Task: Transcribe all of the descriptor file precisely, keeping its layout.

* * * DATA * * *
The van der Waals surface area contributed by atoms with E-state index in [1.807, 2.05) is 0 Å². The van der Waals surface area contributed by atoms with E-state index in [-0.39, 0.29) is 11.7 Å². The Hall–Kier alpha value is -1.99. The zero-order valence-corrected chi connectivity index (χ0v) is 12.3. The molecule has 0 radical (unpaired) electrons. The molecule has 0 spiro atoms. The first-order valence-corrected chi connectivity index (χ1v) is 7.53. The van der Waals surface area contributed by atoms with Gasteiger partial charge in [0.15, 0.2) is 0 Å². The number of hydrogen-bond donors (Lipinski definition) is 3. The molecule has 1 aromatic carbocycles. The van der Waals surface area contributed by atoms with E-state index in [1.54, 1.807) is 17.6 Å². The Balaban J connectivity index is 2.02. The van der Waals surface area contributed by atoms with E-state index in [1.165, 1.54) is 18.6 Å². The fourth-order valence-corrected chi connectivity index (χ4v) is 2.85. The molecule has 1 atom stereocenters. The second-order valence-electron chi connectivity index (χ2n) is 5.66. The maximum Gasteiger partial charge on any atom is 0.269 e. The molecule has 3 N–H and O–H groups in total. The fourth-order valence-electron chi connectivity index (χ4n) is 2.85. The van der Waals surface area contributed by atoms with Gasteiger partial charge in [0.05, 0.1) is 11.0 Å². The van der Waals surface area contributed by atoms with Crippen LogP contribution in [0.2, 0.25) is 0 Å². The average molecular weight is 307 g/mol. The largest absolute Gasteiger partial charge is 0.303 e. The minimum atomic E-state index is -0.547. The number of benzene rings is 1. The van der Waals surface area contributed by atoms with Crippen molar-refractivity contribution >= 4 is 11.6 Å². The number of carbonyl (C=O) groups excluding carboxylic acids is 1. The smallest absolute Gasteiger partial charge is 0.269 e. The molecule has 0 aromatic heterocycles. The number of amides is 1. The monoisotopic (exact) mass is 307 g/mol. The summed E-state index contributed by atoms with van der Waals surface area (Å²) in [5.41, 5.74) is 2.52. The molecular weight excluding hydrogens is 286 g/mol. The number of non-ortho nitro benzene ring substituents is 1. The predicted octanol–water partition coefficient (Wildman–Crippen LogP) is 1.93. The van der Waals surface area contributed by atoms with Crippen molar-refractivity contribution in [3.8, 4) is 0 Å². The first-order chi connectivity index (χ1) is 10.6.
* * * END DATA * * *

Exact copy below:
The van der Waals surface area contributed by atoms with E-state index in [1.807, 2.05) is 0 Å². The van der Waals surface area contributed by atoms with E-state index in [-0.39, 0.29) is 11.7 Å². The Hall–Kier alpha value is -1.99. The zero-order valence-corrected chi connectivity index (χ0v) is 12.3. The molecule has 0 radical (unpaired) electrons. The molecule has 0 spiro atoms. The first-order valence-corrected chi connectivity index (χ1v) is 7.53. The van der Waals surface area contributed by atoms with Gasteiger partial charge in [0.15, 0.2) is 0 Å². The number of hydrogen-bond donors (Lipinski definition) is 3. The molecule has 1 aromatic carbocycles. The van der Waals surface area contributed by atoms with E-state index in [1.54, 1.807) is 17.6 Å². The Balaban J connectivity index is 2.02. The van der Waals surface area contributed by atoms with E-state index in [1.165, 1.54) is 18.6 Å². The fourth-order valence-corrected chi connectivity index (χ4v) is 2.85. The molecule has 1 atom stereocenters. The second-order valence-electron chi connectivity index (χ2n) is 5.66. The maximum Gasteiger partial charge on any atom is 0.269 e. The molecule has 3 N–H and O–H groups in total. The fourth-order valence-electron chi connectivity index (χ4n) is 2.85. The van der Waals surface area contributed by atoms with Gasteiger partial charge in [0.05, 0.1) is 11.0 Å². The van der Waals surface area contributed by atoms with Crippen LogP contribution in [0.2, 0.25) is 0 Å². The average molecular weight is 307 g/mol. The largest absolute Gasteiger partial charge is 0.303 e. The minimum atomic E-state index is -0.547. The number of benzene rings is 1. The van der Waals surface area contributed by atoms with Crippen molar-refractivity contribution >= 4 is 11.6 Å². The number of carbonyl (C=O) groups excluding carboxylic acids is 1. The smallest absolute Gasteiger partial charge is 0.269 e. The molecule has 0 aromatic heterocycles. The number of amides is 1. The monoisotopic (exact) mass is 307 g/mol. The summed E-state index contributed by atoms with van der Waals surface area (Å²) in [5.41, 5.74) is 2.52. The molecular weight excluding hydrogens is 286 g/mol. The number of non-ortho nitro benzene ring substituents is 1. The predicted octanol–water partition coefficient (Wildman–Crippen LogP) is 1.93. The van der Waals surface area contributed by atoms with Crippen molar-refractivity contribution in [3.8, 4) is 0 Å². The first-order chi connectivity index (χ1) is 10.6.